Campus Event, Lauren Meyers

Raymond Santana, part of the Central Park 5 (now the Exonerated 5), spoke about his disturbing experience with the criminal justice system. At age 14, he and 4 young boys were accused of raping a jogger in Central Park. Law enforcement employed multiple tactics to get the young men to confess to a crime that they did not commit. Police used the Reid Technique which involves direct confrontation, deception, and intimidation during interrogation. This technique is known to elicit a high number of false confessions from innocent people, especially juveniles. After their confessions, the media grabbed ahold of the story and made the five teenagers out to be monsters. People were so convinced that these men raped this woman that even when Matias Reyes, the actual perpetrator, confessed, he had to prove that he was guilty. The evidence against Reyes was overwhelming; he had raped multiple women and had even attacked and began to rape a woman two nights before in Central Park. It is unsettling that law enforcement never thought that this, perhaps, could have been their man. Santana encouraged the young audience to affect change from within. The system will continue to win if we do not take up jobs in law enforcement. For Santana, the best revenge is success. This is how you keep a positive attitude in a world in which you were imprisoned for 5 years for a crime that you did not commit.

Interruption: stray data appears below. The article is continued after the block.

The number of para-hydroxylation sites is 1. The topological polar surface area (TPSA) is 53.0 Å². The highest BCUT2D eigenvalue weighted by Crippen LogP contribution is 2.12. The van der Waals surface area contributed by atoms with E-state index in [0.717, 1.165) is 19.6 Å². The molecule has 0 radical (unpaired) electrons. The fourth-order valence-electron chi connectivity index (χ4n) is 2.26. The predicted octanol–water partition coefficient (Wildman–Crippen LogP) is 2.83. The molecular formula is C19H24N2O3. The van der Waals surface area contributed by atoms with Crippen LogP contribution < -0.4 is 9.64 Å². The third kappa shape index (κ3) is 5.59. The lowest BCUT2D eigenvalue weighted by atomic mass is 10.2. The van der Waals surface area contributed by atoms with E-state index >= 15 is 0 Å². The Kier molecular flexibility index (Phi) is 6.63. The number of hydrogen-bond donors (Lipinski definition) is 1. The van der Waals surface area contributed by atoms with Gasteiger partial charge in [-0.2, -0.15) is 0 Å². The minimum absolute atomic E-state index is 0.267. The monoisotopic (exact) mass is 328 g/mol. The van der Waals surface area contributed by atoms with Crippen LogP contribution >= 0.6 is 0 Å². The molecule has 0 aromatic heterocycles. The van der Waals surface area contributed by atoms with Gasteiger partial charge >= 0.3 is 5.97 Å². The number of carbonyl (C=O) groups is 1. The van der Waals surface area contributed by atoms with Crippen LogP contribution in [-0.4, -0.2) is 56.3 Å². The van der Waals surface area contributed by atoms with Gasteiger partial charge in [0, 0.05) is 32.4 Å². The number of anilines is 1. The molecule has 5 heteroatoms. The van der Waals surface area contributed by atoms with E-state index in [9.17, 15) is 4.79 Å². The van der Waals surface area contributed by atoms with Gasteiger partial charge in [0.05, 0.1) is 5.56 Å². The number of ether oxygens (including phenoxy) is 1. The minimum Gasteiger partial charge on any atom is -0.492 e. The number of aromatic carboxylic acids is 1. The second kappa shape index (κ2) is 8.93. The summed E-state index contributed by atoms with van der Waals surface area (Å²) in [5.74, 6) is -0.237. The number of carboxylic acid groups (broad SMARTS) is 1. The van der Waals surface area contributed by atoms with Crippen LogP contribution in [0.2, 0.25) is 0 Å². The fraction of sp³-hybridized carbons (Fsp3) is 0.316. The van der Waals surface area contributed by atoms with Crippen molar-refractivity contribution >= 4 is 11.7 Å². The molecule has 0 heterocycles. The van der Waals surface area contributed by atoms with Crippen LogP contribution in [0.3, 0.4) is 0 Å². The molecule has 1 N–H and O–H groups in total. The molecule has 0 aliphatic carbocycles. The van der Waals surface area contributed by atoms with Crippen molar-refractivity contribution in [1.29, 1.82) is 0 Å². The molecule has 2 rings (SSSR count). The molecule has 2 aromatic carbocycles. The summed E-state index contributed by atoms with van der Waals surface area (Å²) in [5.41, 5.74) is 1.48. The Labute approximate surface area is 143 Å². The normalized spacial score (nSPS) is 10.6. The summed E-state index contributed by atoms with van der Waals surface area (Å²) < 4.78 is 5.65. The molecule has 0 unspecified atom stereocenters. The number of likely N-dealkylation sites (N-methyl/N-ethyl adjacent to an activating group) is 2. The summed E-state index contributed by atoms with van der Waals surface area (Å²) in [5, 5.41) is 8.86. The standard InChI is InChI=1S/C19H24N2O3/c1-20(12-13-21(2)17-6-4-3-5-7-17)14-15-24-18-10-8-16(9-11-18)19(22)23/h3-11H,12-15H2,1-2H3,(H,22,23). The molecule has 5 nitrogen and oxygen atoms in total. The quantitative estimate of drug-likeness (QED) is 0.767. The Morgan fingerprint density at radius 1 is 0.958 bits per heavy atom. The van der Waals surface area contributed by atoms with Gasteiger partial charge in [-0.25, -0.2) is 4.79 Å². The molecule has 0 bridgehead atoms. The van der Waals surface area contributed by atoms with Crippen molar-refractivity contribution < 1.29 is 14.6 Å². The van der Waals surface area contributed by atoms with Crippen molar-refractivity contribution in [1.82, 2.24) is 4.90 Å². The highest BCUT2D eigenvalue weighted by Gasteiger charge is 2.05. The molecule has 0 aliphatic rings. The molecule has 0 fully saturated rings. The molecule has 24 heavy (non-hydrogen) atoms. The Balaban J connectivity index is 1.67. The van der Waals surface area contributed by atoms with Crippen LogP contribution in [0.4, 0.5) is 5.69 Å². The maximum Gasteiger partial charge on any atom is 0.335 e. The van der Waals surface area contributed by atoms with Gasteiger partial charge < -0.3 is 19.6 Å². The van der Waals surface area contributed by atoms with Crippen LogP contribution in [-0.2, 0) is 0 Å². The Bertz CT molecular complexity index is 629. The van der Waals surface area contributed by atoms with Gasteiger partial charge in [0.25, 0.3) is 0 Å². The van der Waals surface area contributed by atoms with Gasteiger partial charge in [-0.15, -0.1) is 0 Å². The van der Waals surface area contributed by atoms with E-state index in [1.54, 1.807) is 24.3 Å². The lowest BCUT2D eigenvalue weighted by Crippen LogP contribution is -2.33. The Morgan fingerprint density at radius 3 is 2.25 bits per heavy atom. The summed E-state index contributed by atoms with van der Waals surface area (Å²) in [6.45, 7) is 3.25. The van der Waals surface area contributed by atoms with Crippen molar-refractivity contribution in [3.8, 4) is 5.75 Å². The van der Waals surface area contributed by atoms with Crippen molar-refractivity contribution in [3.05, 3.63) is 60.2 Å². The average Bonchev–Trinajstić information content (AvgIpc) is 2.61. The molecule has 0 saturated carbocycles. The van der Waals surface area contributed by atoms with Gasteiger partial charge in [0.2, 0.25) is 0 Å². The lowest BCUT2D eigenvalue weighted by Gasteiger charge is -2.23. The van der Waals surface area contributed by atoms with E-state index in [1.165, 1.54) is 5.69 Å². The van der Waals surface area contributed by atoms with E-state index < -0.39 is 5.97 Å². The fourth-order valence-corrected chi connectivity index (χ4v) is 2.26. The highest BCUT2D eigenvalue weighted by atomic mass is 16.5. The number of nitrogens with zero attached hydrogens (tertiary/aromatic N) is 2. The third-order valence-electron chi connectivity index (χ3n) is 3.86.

Leave a Reply